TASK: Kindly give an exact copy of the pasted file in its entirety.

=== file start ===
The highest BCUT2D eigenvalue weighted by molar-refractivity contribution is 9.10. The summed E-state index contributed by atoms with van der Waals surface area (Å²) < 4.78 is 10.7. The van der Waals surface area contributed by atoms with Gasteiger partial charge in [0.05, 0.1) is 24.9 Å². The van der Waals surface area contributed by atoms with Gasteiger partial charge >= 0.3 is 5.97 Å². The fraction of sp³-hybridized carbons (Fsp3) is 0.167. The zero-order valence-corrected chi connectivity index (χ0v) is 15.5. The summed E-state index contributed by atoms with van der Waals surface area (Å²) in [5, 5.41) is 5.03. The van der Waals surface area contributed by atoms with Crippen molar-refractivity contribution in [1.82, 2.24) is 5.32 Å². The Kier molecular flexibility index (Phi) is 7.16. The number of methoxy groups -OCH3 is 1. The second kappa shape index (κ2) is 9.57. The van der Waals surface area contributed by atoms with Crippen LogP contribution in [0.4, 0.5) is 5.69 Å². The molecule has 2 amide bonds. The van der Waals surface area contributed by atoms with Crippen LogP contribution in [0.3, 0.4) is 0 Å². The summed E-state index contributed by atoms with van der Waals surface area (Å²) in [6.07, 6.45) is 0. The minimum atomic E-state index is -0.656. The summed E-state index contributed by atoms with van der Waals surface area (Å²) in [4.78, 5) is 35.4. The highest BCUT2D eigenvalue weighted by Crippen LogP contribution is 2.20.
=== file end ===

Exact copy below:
The highest BCUT2D eigenvalue weighted by molar-refractivity contribution is 9.10. The summed E-state index contributed by atoms with van der Waals surface area (Å²) < 4.78 is 10.7. The van der Waals surface area contributed by atoms with Gasteiger partial charge in [0.05, 0.1) is 24.9 Å². The van der Waals surface area contributed by atoms with Gasteiger partial charge >= 0.3 is 5.97 Å². The fraction of sp³-hybridized carbons (Fsp3) is 0.167. The zero-order valence-corrected chi connectivity index (χ0v) is 15.5. The summed E-state index contributed by atoms with van der Waals surface area (Å²) in [5, 5.41) is 5.03. The van der Waals surface area contributed by atoms with Crippen molar-refractivity contribution in [1.82, 2.24) is 5.32 Å². The Kier molecular flexibility index (Phi) is 7.16. The number of methoxy groups -OCH3 is 1. The second kappa shape index (κ2) is 9.57. The van der Waals surface area contributed by atoms with Crippen LogP contribution in [0.4, 0.5) is 5.69 Å². The molecule has 2 amide bonds. The van der Waals surface area contributed by atoms with Crippen LogP contribution in [0.3, 0.4) is 0 Å². The summed E-state index contributed by atoms with van der Waals surface area (Å²) in [6.07, 6.45) is 0. The minimum atomic E-state index is -0.656. The summed E-state index contributed by atoms with van der Waals surface area (Å²) in [4.78, 5) is 35.4. The highest BCUT2D eigenvalue weighted by Crippen LogP contribution is 2.20.